The debacle over what might or might not happen in Auckland First XV rugby next season can be sheeted back to what can only be described as lax rules regarding eligibility written by the New Zealand Secondary Schools Sports Council (NZSSSC) 11 years ago.

Although New Zealand Rugby (NZR) is the all-powerful governing body of our national game, it doesn't directly administer the game at secondary school level. That's left to the New Zealand Schools Rugby Union (NZSRU), which plays by the rules set down by the NZSSSC.

Back in 2007, and I quote directly from the latest NZSRU rules for the national First XV competition, "as a response to the increasing practice of students being offered inducements to transfer schools solely for the purpose of enhancing the school's sporting reputation, NZSSSC introduced eligibility regulations for the events it sanctions".

That's a promising comment.

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It then went on to outline the reasons which were deemed "necessary to recognise the importance of consistency, equity and fair play" and to ensure "all the educational needs of the young person were being considered, not solely their sporting development".

Hard to fault any of that.

The regulations were put in place to maintain a level playing field by preventing the formation of "super teams" through "loading" with imported players, protecting schools from being stripped of players they had worked to develop, and "providing a pathway for homegrown players to get into and remain in their school's premier teams and not find themselves superseded by short-term imports".

So rules were put in place.

But isn't this exactly what St Kentigern have been accused of in the past week?

As far as can be ascertained, those rules written in 2007 are still in force.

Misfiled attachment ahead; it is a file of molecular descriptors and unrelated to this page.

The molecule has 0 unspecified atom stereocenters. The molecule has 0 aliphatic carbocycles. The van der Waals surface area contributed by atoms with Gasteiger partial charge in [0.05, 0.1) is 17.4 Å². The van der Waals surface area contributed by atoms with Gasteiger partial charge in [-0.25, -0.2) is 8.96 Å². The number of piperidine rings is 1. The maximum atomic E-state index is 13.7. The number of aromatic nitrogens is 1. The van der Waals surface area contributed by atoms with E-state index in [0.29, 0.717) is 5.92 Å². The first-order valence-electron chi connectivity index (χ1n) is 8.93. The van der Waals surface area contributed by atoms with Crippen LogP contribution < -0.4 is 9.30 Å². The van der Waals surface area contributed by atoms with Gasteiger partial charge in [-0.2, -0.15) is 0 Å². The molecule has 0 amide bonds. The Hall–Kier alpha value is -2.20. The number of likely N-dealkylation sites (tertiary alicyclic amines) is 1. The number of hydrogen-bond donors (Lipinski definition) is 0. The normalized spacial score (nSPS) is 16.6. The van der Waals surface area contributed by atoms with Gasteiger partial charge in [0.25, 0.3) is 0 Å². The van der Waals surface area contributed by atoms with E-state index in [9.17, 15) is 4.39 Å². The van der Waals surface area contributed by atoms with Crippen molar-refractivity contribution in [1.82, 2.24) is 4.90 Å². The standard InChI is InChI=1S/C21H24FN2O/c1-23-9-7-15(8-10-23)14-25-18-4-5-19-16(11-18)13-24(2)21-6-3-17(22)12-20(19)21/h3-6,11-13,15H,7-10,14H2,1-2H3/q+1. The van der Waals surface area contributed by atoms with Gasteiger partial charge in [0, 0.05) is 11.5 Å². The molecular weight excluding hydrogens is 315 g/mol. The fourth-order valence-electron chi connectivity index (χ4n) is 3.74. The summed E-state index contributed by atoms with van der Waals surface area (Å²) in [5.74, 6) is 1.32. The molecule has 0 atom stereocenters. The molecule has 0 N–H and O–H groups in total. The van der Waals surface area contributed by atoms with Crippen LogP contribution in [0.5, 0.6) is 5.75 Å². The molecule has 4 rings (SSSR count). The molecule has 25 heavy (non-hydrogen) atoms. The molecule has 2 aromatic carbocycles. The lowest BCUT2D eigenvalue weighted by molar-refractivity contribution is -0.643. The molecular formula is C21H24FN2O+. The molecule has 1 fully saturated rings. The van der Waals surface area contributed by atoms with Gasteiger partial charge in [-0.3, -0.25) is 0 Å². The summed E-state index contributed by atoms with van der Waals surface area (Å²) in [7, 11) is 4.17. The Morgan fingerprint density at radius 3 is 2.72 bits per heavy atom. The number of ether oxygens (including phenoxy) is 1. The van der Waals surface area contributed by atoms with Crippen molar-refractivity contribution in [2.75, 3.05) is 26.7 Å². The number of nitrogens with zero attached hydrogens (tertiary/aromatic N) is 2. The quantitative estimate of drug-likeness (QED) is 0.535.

And it's the eligibility rules themselves that are the problem. Here they are.

You must be enrolled as a bona fide student (Year 9 and above) and studying at least 80 per cent of a timetable for four weeks prior to the NZSSSC sanctioned event. That's right, just four weeks.

Now that ludicrously low threshold is probably there for Year 9 summer sports which may start qualifying for national competitions in term 1, but it allows imported rugby players to arrive well after the start of the school year to bolster a team during the season.

College Sport, which runs high school sport in Auckland, says you can't play for more than one Auckland school in the same season, but there appears to be little to stop out-of-towners joining an Auckland school during a season as say, an injury replacement.

But here's the clincher, and this is the rule that St Kentigern are using to their utmost advantage. Each First XV entering the National Championship – a championship preceded by a regional championship such as the Auckland First XV 1A competition – is allowed up to six players defined as "New to School". Such a player is someone who has been at the school for less than two years.

Think about that. A First XV, using rules designed to stop students "being offered inducements to transfer schools solely for the purpose of enhancing the school's sporting reputation" can have 40 per cent of their starting line-up made up of players who would have been offered inducements to change.

Those inducements might be nothing more than high-quality facilities or access to strength and conditioning training, but they are inducements. Mostly, especially in the case of rich private schools like St Kentigern, they'll be expensive scholarships funded by wealthy old boys' endowments and the big fees from international students.

The 10 principals who are ganging up against St Kentigern have every right to be peeved, but their anger should really be directed against the NZSSSC which drew up these pretty lax rules over a decade ago.

With the drop-off in secondary school participation now reaching crisis level, the NZSSSC, the NZSRU and ultimately, NZR should be stepping in to reduce, or eliminate altogether, this "New to School" status.

It's pretty straight forward. Instead of allowing players in the First XV who've been at the school for LESS than two years, make it mandatory that every player in a premier team must have been at the school for MORE than two years.

You can allow for genuine exemptions when a rugby player's family moves, or when the next Dan Carter or Sam Cane want to shift from a small country high school to a bigger school in the city.

But the elimination of the "New to School" status would put the onus back on schools developing far more holistic and inclusive rugby programmes. That is surely much better for the overall good of New Zealand rugby.